Subject: Re: More licensing flames...
To: None <firstname.lastname@example.org>
From: Greg A. Woods <email@example.com>
Date: 09/22/1998 14:10:13
[ On Tue, September 22, 1998 at 09:04:58 (-0700), Phil Nelson wrote: ]
> Subject: Re: More licensing flames...
> >Most people whom I know who have actually worked with the GPL do not
> >feel that section 10 of the GPL would restrict a library so long as the
> >original library code (and any modifications made by the vendor) are
> >made freely available.
> Have you talked to Richard Stallman about this?
Not in quite some time. Probably not since 1992. The earliest mail, on
any subject, I have from him that's still on-line is from 1993. Most of
the copyright and licensing debates in which he and I both participated
were in public forums such as Usenet and mailing lists in any case.
In any case I probably should have clarified and used slightly different
wording to make my meaning more explicit. I was referring to people who
have studied the GNU GPL and who have dealt with its terms when
producing proprietary software. I didn't mean to imply the folks at the
FSF, such as RMS, who actually created the GPL in the first place.
> I think you would find
> his opinion completely different. Why do I say this? I wrote gdbm
> for the FSF and they hold the copyright and it is currently distributed
> under the GPL, not the LGPL. The licensing question comes up very often
> and Stallman maintains (as far as I understand his position) that any
> program that makes calls to gdbm falls under the GPL and must be free.
> He will not put gdbm under the LGPL because he sees it as a less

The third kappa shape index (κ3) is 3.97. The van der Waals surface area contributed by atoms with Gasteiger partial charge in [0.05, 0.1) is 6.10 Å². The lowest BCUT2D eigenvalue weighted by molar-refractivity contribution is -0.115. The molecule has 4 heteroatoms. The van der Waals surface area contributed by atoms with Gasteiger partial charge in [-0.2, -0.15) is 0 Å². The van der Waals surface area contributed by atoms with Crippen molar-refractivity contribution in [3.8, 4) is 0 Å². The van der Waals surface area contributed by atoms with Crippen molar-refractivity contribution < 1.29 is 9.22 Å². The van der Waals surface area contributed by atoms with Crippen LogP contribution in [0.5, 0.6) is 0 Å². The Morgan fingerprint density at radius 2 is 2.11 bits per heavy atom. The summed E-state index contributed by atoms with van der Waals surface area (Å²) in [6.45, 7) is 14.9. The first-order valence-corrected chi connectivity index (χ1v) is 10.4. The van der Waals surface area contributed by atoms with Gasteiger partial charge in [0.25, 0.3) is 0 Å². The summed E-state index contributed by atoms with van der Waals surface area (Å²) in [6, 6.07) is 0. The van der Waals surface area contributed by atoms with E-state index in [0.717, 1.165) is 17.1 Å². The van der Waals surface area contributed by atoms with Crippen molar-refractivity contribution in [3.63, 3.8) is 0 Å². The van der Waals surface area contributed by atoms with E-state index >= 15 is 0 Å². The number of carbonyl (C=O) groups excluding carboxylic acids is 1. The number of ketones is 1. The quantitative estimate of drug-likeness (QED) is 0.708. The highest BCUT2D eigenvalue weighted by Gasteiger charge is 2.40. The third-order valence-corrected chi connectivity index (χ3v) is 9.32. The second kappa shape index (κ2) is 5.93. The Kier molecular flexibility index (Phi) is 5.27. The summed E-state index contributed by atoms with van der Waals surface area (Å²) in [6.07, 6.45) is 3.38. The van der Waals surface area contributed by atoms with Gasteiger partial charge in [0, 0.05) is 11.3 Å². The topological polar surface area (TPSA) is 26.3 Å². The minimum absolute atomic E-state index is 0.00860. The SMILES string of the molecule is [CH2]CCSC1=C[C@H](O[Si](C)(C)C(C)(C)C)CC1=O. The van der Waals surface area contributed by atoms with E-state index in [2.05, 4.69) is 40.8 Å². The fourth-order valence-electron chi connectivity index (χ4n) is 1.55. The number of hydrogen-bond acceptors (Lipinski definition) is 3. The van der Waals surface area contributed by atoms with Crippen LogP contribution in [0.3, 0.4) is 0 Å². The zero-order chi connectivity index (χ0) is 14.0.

> restrictive license.
I think RMS should probably go back to his laywers, and this time to
make sure there are some on the team who are well versed in
international copyright law, and also some of them well versed in the
various specifics of foreign copyright laws. If they agree with him
then I'd love to see the outcome of a test case, in any sane
Given my current understanding of Canadian copyright law and the way the
GNU GPL is worded I cannot agree with RMS on this one, at least not in
my local context. Of course I never agreed with the logic of allowing
users to modify a free library that had been linked into a proprietary
application -- I think it's silly and dangerous.
I'd love to see other knowledgeable people's opinions about the GPL
vs. library code, esp. from those who have done some research into
copyright law and other intellectual property issues, such as John
Gilmore, Chris Lewis, Brad Templeton, etc. (not that I'd ever even dream
such a group would come to a consensus, nor would I expect some of them
to agree with me!). At least the LGPL is explicit about these issues.
Thanks for pointing out an excellent example!
Greg A. Woods
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